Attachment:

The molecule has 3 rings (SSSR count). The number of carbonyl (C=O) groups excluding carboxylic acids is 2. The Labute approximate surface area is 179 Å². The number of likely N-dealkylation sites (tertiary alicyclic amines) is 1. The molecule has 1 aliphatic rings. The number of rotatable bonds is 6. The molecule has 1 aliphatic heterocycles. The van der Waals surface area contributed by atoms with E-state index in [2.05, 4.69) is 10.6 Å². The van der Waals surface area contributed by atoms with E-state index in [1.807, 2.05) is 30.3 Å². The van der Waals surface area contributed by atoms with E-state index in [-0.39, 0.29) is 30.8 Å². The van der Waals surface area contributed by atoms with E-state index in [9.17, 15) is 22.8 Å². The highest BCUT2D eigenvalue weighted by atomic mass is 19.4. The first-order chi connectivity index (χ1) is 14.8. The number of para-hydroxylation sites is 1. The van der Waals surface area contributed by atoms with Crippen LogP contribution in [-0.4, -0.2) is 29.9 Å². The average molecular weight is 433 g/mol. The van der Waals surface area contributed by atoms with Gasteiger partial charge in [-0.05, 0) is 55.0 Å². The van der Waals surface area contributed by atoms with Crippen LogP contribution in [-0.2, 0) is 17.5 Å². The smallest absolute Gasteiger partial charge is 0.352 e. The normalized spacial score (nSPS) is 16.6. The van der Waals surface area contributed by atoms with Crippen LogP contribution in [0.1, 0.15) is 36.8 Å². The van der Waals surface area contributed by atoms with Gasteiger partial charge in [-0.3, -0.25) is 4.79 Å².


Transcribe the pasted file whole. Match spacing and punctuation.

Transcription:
The molecule has 3 rings (SSSR count). The number of carbonyl (C=O) groups excluding carboxylic acids is 2. The Labute approximate surface area is 179 Å². The number of likely N-dealkylation sites (tertiary alicyclic amines) is 1. The molecule has 1 aliphatic rings. The number of rotatable bonds is 6. The molecule has 1 aliphatic heterocycles. The van der Waals surface area contributed by atoms with E-state index in [2.05, 4.69) is 10.6 Å². The van der Waals surface area contributed by atoms with E-state index in [1.807, 2.05) is 30.3 Å². The van der Waals surface area contributed by atoms with E-state index in [-0.39, 0.29) is 30.8 Å². The van der Waals surface area contributed by atoms with E-state index in [9.17, 15) is 22.8 Å². The highest BCUT2D eigenvalue weighted by atomic mass is 19.4. The first-order chi connectivity index (χ1) is 14.8. The number of para-hydroxylation sites is 1. The van der Waals surface area contributed by atoms with Crippen LogP contribution in [-0.4, -0.2) is 29.9 Å². The average molecular weight is 433 g/mol. The van der Waals surface area contributed by atoms with Gasteiger partial charge in [-0.05, 0) is 55.0 Å². The van der Waals surface area contributed by atoms with Crippen LogP contribution in [-0.2, 0) is 17.5 Å². The smallest absolute Gasteiger partial charge is 0.352 e. The normalized spacial score (nSPS) is 16.6. The van der Waals surface area contributed by atoms with Crippen LogP contribution in [0.1, 0.15) is 36.8 Å². The van der Waals surface area contributed by atoms with Gasteiger partial charge in [-0.3, -0.25) is 4.79 Å².